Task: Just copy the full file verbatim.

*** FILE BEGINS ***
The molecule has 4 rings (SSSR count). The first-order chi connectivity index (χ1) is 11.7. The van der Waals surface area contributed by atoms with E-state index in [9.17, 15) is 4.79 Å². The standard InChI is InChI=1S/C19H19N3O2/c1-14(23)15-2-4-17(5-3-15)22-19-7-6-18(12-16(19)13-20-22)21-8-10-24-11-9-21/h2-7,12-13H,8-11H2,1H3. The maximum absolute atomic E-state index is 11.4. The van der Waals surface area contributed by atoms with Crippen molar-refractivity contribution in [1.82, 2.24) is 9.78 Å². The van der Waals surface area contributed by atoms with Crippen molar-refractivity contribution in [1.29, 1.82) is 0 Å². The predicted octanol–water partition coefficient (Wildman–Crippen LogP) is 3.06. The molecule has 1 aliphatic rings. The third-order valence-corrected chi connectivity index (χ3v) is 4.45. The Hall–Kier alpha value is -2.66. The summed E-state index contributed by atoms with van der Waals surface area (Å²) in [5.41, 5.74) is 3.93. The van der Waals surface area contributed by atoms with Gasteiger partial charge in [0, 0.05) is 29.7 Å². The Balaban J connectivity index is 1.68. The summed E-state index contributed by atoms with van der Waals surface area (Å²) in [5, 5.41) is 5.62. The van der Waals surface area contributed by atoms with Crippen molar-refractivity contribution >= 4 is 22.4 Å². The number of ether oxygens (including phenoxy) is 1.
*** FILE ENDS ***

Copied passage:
The molecule has 4 rings (SSSR count). The first-order chi connectivity index (χ1) is 11.7. The van der Waals surface area contributed by atoms with E-state index in [9.17, 15) is 4.79 Å². The standard InChI is InChI=1S/C19H19N3O2/c1-14(23)15-2-4-17(5-3-15)22-19-7-6-18(12-16(19)13-20-22)21-8-10-24-11-9-21/h2-7,12-13H,8-11H2,1H3. The maximum absolute atomic E-state index is 11.4. The van der Waals surface area contributed by atoms with Crippen molar-refractivity contribution in [1.82, 2.24) is 9.78 Å². The van der Waals surface area contributed by atoms with Crippen molar-refractivity contribution in [1.29, 1.82) is 0 Å². The predicted octanol–water partition coefficient (Wildman–Crippen LogP) is 3.06. The molecule has 1 aliphatic rings. The third-order valence-corrected chi connectivity index (χ3v) is 4.45. The Hall–Kier alpha value is -2.66. The summed E-state index contributed by atoms with van der Waals surface area (Å²) in [5.41, 5.74) is 3.93. The van der Waals surface area contributed by atoms with Gasteiger partial charge in [0, 0.05) is 29.7 Å². The Balaban J connectivity index is 1.68. The summed E-state index contributed by atoms with van der Waals surface area (Å²) in [5, 5.41) is 5.62. The van der Waals surface area contributed by atoms with Crippen molar-refractivity contribution >= 4 is 22.4 Å². The number of ether oxygens (including phenoxy) is 1.